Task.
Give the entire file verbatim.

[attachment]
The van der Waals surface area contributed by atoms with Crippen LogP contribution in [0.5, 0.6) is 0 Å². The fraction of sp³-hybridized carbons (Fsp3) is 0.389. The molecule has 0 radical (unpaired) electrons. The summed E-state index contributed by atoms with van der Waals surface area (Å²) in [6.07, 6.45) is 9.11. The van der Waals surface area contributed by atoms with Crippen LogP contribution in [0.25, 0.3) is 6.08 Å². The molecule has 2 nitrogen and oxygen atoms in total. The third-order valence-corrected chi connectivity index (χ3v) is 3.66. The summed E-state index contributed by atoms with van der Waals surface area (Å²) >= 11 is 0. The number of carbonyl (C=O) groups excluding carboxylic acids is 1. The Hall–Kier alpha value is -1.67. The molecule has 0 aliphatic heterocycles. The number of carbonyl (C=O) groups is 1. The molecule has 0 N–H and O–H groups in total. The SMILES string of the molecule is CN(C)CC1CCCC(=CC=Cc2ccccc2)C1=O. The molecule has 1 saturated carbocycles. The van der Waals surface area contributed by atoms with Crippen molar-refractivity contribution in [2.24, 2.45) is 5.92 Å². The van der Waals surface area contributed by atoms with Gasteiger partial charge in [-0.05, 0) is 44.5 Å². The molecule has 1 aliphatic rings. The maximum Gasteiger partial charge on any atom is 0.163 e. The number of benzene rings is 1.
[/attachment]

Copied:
The van der Waals surface area contributed by atoms with Crippen LogP contribution in [0.5, 0.6) is 0 Å². The fraction of sp³-hybridized carbons (Fsp3) is 0.389. The molecule has 0 radical (unpaired) electrons. The summed E-state index contributed by atoms with van der Waals surface area (Å²) in [6.07, 6.45) is 9.11. The van der Waals surface area contributed by atoms with Crippen LogP contribution in [0.25, 0.3) is 6.08 Å². The molecule has 2 nitrogen and oxygen atoms in total. The third-order valence-corrected chi connectivity index (χ3v) is 3.66. The summed E-state index contributed by atoms with van der Waals surface area (Å²) >= 11 is 0. The number of carbonyl (C=O) groups excluding carboxylic acids is 1. The Hall–Kier alpha value is -1.67. The molecule has 0 aliphatic heterocycles. The number of carbonyl (C=O) groups is 1. The molecule has 0 N–H and O–H groups in total. The SMILES string of the molecule is CN(C)CC1CCCC(=CC=Cc2ccccc2)C1=O. The molecule has 1 saturated carbocycles. The van der Waals surface area contributed by atoms with Crippen molar-refractivity contribution in [2.24, 2.45) is 5.92 Å². The van der Waals surface area contributed by atoms with Gasteiger partial charge in [-0.05, 0) is 44.5 Å². The molecule has 1 aliphatic rings. The maximum Gasteiger partial charge on any atom is 0.163 e. The number of benzene rings is 1.